Clara Schumann's famous soirée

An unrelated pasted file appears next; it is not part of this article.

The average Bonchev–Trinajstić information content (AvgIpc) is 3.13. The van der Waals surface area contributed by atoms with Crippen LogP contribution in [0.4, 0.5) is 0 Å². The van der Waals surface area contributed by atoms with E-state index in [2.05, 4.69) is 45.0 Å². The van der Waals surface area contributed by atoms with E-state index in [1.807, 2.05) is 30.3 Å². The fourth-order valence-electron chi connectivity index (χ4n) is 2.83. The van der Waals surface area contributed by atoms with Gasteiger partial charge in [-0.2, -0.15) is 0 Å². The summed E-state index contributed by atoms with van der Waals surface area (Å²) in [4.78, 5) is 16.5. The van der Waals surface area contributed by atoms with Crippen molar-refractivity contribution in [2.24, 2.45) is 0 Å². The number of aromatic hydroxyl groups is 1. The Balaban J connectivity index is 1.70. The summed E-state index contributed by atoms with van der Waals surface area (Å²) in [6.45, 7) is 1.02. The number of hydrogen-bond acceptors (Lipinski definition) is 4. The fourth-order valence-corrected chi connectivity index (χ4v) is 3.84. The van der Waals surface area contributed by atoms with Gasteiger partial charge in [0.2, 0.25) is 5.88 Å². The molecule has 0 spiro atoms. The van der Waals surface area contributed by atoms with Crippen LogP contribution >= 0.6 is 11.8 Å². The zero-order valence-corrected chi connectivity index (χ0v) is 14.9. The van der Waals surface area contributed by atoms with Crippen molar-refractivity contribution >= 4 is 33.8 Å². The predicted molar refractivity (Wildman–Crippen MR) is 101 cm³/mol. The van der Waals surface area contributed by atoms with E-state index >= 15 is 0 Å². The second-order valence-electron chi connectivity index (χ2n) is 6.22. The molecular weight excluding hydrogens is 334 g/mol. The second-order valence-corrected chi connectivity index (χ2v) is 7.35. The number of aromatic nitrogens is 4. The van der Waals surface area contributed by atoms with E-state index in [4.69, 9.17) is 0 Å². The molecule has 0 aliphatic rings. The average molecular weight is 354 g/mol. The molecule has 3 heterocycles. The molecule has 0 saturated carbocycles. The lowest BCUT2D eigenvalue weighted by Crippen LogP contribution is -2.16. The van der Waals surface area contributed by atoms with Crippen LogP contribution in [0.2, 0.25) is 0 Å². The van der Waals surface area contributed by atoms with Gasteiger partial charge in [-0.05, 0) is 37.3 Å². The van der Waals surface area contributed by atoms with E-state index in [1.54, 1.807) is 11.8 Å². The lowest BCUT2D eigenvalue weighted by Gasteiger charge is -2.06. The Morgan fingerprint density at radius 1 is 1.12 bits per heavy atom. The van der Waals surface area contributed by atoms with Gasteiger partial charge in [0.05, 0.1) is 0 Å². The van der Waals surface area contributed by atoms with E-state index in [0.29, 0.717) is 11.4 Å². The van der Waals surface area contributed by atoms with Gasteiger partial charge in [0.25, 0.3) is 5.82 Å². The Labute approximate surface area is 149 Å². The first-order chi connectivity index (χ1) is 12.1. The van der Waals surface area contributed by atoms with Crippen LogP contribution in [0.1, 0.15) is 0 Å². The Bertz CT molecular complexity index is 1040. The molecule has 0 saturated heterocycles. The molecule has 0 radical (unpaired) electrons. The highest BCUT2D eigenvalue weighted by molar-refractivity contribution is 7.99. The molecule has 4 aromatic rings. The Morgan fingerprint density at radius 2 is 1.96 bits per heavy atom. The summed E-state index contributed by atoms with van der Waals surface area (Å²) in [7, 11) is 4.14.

Concert at The Art Workers Guild, London, 26 October 2011 to celebrate Clara Schumann's soirée where Brahms performed his clarinet sonatas with Mühlfeld Terry Trickett (clarinet) Peter Croser (piano) for more information on Trickett Concerts - https://sites.google.com/site/trickettconcerts/ PROGRAMME Clara Schumann (1819 -- 1896), Romanze, Op.22, No 2. (originally for Violin and Piano) Allegretto Mit zarten Vortrage Johannes Brahms (1835 -- 1897), Sonata in Eb for Clarinet and Piano, Op.120, No 2. Allegro amabile -- Appassionato, ma non troppo Allegro -- Andante con moto Robert Schumann (1810 -- 1856), Fantasiestücke for Clarinet and Piano, Op.73. Zart und mit Ausdruck -- Lebhaft, leicht -- Rasch und mit Feuer Johannes Brahms, Sonata in F minor for Clarinet and Piano, Op.120, No 1. Allegro appassionato -- Andante un poco Adagio -- Allegretto grazioso -- Vivace During Clara Schumann's soirée, held on 13 November, 1894, Brahms confided in her that he no longer wrote for the public, but only for himself. This was no surprise to Clara because she already knew that Brahms's precursors to his late 'Autumnal' works for clarinet, his twenty piano pieces, opus 116 -119, were predominantly reflective, introspective and deeply personal. Clara and Brahms were joined at the soirée by Richard Mühlfeld, whose clarinet playing was the immediate inspiration for the composer's four late works for clarinet - the Quintet, Trio and two Sonatas. Brahms had first met the clarinettist at an arts festival in Meiningen, where he heard Mühlfeld (who he later nicknamed "Fraulein Klarinette") play works by Weber and Mozart. He was captivated by the clarinettist's tone and musicianship to such an extent that he was immediately coaxed out of retirement to create a set of masterworks for the instrument. Clara's soirée, held at her house in Frankfurt, gave her the opportunity of being the first of Brahms's friends to hear his newly minted Sonatas. There's no doubt that the composer, known to be supremely self-critical, was particularly pleased with his writing for clarinet and piano. He is said to have preferred the sound of this instrumentation over and above that of clarinet and strings -- in spite of the resounding success of his Quintet -- and, moreover, the Sonatas represented his final victory in a lifelong struggle to adapt classical forms to his romantic ideals. In giving natural expression for Brahms as a pianist, the works display a kaleidoscopic range of colour and emotion, and a propensity for mercurial shifts of texture and harmony -- indeed, they are prime examples of that 'economy, yet richness' which Schoenberg so much admired in Brahms. Clarinettists are forever grateful to Mühlfeld for inspiring Brahms to compose pieces that have become a mainstay of the clarinet repertoire. They represent the first extended works for clarinet and piano by a major composer since Weber's 'Grand Duo Concertant' of 1816. But Robert Schumann's Drei Fantasiestücke, Opus 73, form a very significant mid-point. Written in 1849, by a composer whose notion of creative expression was to produce works reflecting his unbridled imagination, they are like songs without words, with sudden mood swings that are a signature of so much of Schumann's music. Clara was Robert Schumann's greatest advocate and rarely failed to include his pieces in her numerous concert tours round Europe. For this reason, it must have given her considerable delight to program her husband's Fantasiestücke, written over 40 years earlier, as the pivotal piece in a soirée dedicated to celebrating the new-found sound world of the clarinet.

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